Angela Davis, in reality, has been free from jail since 1972. But that was a generation ago and filmmaker Shola Lynch in her riveting documentary “Free Angela Davis (And All Political Prisoners)” recounts those turbulent times when Davis was hunted, captured, and tried for her alleged involvement in a shootout in a courtroom in San Rafael, California in 1970.
Using what amounted to costly fragments of archival film footage, reenactments, and interviews, particularly with Davis, Lynch has woven a vivid tapestry of the social and political turmoil in which the key adversaries the Black Panther Party and law enforcement agencies were in mortal combat. Davis, a member of the Communist Party, became connected to the Panthers and from her association with Jonathan Jackson was soon on the FBI’s “Most Wanted” list.
Jackson, the 17-year-old brother of the imprisoned George Jackson, entered the courtroom armed with a shotgun and other weapons which were distributed to two other convicts on trial. “We are the revolutionaries,” Jackson announced and they grabbed several hostages, including Judge Harold Haley.
Through stills, Lynch dramatically captures this incident in which Jackson, along with the two convicts (William Christmas and James McClain), the prosecutor, and one juror were killed as they tried to escape in a van. Another convict Ruchell Magee was wounded and later would stand trial with Davis before their cases were separated. It was a bold action that stunned the nation and embarrassed court security—so much so that the hostages and the judge had to be sacrificed.
The guns confiscated from the incident were registered in Davis’s name and thus she was an immediate suspect that put her on the run.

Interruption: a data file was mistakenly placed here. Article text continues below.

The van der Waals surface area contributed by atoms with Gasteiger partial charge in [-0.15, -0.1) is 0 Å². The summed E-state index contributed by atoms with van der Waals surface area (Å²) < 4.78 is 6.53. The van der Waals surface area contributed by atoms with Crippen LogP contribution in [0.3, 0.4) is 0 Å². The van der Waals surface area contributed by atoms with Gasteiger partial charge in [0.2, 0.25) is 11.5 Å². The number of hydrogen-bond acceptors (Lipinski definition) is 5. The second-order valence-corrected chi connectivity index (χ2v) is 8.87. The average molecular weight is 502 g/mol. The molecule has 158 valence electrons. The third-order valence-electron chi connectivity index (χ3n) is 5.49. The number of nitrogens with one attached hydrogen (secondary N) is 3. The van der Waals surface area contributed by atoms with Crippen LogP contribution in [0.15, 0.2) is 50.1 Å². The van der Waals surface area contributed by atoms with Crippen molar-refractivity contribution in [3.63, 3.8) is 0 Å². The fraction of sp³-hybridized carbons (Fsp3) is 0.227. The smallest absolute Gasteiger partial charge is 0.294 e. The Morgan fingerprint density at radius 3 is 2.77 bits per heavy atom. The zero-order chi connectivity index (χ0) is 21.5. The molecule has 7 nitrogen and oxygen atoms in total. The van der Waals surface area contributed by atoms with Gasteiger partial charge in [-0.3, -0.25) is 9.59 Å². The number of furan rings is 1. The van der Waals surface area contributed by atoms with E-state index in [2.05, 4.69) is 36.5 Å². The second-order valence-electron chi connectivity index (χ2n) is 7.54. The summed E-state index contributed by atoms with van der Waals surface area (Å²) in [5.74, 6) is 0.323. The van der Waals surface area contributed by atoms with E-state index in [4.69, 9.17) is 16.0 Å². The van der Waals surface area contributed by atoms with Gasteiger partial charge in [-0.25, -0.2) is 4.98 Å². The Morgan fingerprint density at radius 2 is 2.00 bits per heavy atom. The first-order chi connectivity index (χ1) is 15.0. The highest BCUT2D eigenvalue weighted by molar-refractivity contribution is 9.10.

For nearly two months, Davis eluded capture, and it is during this phase that Lynch utilizes to provide the biographical background that began for Davis in Birmingham, Alabama in 1944. An immaculate scholastic sojourn culminated in a Ph.D. degree in philosophy from the University of Frankfurt in Germany.
It was during her tenure at the University of California, Los Angeles that she gained national notoriety. Her membership in the Communist Party prompted Gov. Ronald Reagan to pressure the state’s Board of Regents to fire Davis in 1969. When a judge overruled the firing the Regents resumed their attack on her and she was subsequently fired for “inflammatory language” during many of her activist speeches.
Last week at the Magic Johnson Theater in Harlem, Lynch expressed some of the challenges she faced making the film, “which I was finally able to complete after eight years,” she said during a question and answer period with her husband, Vincent Morgan.
“I wanted to do this film because of who Angela Davis was,” she said, when asked what inspired her to tackle this project after her rewarding documentary on Shirley Chisholm in 2004. “I didn’t know a lot about her but I knew she was controversial and I wanted to know more about her.”
Lynch’s pursuit of Davis not only deeply informed her about this radical intellectual but she has also sculpted a winning image of a woman who continues at 70 to be passionately concerned about the prison industrial complex from which she finally and fully eluded with her acquittal in 1972.
Perhaps the most remarkable scenes in the documentary are those that graphically detail the shootout that left Jackson and the others dead. Rewarding, too, is Lynch’s delicate attention to the love affair between Davis and George Jackson, an affair that existed mainly through letters, though in the film there is a shadowy reenactment of the one time they were together.
There is no telling how long the film will be in town at several AMC screens, so if you’re interested in reliving a period of American history—especially from a Black radical perspective, about a woman of unshakable conviction and defiant political commitment—then you’re in for a real and reel treat because Lynch has done a splendid job of putting those moments without blinking right in front of your eyes.
Photo: Donnette Dunbar